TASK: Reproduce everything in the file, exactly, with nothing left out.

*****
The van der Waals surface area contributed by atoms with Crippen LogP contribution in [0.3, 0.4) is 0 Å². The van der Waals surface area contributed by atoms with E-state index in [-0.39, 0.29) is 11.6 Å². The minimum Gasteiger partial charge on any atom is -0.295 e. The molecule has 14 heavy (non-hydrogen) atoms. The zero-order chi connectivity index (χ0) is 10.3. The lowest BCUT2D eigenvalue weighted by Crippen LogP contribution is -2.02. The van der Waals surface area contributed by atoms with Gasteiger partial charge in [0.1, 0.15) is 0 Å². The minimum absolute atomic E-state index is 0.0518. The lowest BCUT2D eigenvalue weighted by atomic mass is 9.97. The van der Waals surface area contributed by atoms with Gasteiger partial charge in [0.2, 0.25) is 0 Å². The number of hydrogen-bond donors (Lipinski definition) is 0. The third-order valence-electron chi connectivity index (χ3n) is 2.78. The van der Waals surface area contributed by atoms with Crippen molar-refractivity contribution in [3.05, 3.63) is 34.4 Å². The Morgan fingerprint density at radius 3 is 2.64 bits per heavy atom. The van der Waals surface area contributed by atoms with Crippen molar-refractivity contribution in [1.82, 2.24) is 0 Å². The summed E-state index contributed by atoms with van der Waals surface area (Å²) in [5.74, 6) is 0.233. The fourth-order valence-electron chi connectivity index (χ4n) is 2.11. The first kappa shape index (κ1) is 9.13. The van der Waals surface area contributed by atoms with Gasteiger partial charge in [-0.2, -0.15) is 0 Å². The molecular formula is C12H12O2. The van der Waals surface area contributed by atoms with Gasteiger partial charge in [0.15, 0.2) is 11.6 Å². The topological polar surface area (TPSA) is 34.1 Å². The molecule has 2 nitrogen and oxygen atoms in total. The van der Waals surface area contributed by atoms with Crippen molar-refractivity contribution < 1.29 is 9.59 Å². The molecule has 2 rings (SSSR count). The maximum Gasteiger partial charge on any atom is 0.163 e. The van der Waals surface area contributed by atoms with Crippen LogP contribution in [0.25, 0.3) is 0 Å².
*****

The van der Waals surface area contributed by atoms with Crippen LogP contribution in [0.3, 0.4) is 0 Å². The van der Waals surface area contributed by atoms with E-state index in [-0.39, 0.29) is 11.6 Å². The minimum Gasteiger partial charge on any atom is -0.295 e. The molecule has 14 heavy (non-hydrogen) atoms. The zero-order chi connectivity index (χ0) is 10.3. The lowest BCUT2D eigenvalue weighted by Crippen LogP contribution is -2.02. The van der Waals surface area contributed by atoms with Gasteiger partial charge in [0.1, 0.15) is 0 Å². The minimum absolute atomic E-state index is 0.0518. The lowest BCUT2D eigenvalue weighted by atomic mass is 9.97. The van der Waals surface area contributed by atoms with Gasteiger partial charge in [0.2, 0.25) is 0 Å². The number of hydrogen-bond donors (Lipinski definition) is 0. The third-order valence-electron chi connectivity index (χ3n) is 2.78. The van der Waals surface area contributed by atoms with Crippen molar-refractivity contribution in [3.05, 3.63) is 34.4 Å². The Morgan fingerprint density at radius 3 is 2.64 bits per heavy atom. The van der Waals surface area contributed by atoms with Crippen molar-refractivity contribution in [1.82, 2.24) is 0 Å². The summed E-state index contributed by atoms with van der Waals surface area (Å²) in [5.74, 6) is 0.233. The fourth-order valence-electron chi connectivity index (χ4n) is 2.11. The first kappa shape index (κ1) is 9.13. The van der Waals surface area contributed by atoms with Gasteiger partial charge in [-0.2, -0.15) is 0 Å². The molecular formula is C12H12O2. The van der Waals surface area contributed by atoms with Gasteiger partial charge in [0.15, 0.2) is 11.6 Å². The topological polar surface area (TPSA) is 34.1 Å². The molecule has 2 nitrogen and oxygen atoms in total. The van der Waals surface area contributed by atoms with Crippen molar-refractivity contribution < 1.29 is 9.59 Å². The molecule has 2 rings (SSSR count). The maximum Gasteiger partial charge on any atom is 0.163 e. The van der Waals surface area contributed by atoms with Crippen LogP contribution in [0.25, 0.3) is 0 Å².